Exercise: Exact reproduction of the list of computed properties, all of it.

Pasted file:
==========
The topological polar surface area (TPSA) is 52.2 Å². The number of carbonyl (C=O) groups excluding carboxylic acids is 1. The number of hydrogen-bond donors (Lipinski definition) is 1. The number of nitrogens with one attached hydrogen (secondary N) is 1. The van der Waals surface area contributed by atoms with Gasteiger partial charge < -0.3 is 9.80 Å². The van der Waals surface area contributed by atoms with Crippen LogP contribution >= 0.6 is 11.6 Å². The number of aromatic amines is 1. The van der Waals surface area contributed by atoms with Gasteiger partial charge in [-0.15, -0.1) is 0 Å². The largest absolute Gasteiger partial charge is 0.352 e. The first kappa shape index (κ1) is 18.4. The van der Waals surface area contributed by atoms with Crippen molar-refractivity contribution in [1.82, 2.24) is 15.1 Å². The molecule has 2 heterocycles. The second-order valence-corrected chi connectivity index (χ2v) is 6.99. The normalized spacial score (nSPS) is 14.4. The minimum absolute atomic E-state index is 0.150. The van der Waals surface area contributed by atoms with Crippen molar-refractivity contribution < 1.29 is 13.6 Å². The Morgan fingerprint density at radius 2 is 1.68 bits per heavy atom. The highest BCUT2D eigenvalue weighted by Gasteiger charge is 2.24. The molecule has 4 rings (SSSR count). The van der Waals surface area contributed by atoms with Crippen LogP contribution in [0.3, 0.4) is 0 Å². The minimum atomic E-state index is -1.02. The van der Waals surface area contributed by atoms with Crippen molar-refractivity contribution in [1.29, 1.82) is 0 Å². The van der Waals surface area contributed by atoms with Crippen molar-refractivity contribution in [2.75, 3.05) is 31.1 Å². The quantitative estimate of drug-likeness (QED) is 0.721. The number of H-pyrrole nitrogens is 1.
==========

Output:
The topological polar surface area (TPSA) is 52.2 Å². The number of carbonyl (C=O) groups excluding carboxylic acids is 1. The number of hydrogen-bond donors (Lipinski definition) is 1. The number of nitrogens with one attached hydrogen (secondary N) is 1. The van der Waals surface area contributed by atoms with Gasteiger partial charge < -0.3 is 9.80 Å². The van der Waals surface area contributed by atoms with Crippen LogP contribution >= 0.6 is 11.6 Å². The number of aromatic amines is 1. The van der Waals surface area contributed by atoms with Gasteiger partial charge in [-0.15, -0.1) is 0 Å². The largest absolute Gasteiger partial charge is 0.352 e. The first kappa shape index (κ1) is 18.4. The van der Waals surface area contributed by atoms with Crippen molar-refractivity contribution in [1.82, 2.24) is 15.1 Å². The molecule has 2 heterocycles. The second-order valence-corrected chi connectivity index (χ2v) is 6.99. The normalized spacial score (nSPS) is 14.4. The minimum absolute atomic E-state index is 0.150. The van der Waals surface area contributed by atoms with Crippen molar-refractivity contribution < 1.29 is 13.6 Å². The Morgan fingerprint density at radius 2 is 1.68 bits per heavy atom. The highest BCUT2D eigenvalue weighted by Gasteiger charge is 2.24. The molecule has 4 rings (SSSR count). The van der Waals surface area contributed by atoms with Crippen LogP contribution in [0.3, 0.4) is 0 Å². The minimum atomic E-state index is -1.02. The van der Waals surface area contributed by atoms with Crippen molar-refractivity contribution in [1.29, 1.82) is 0 Å². The van der Waals surface area contributed by atoms with Crippen molar-refractivity contribution in [2.75, 3.05) is 31.1 Å². The quantitative estimate of drug-likeness (QED) is 0.721. The number of H-pyrrole nitrogens is 1.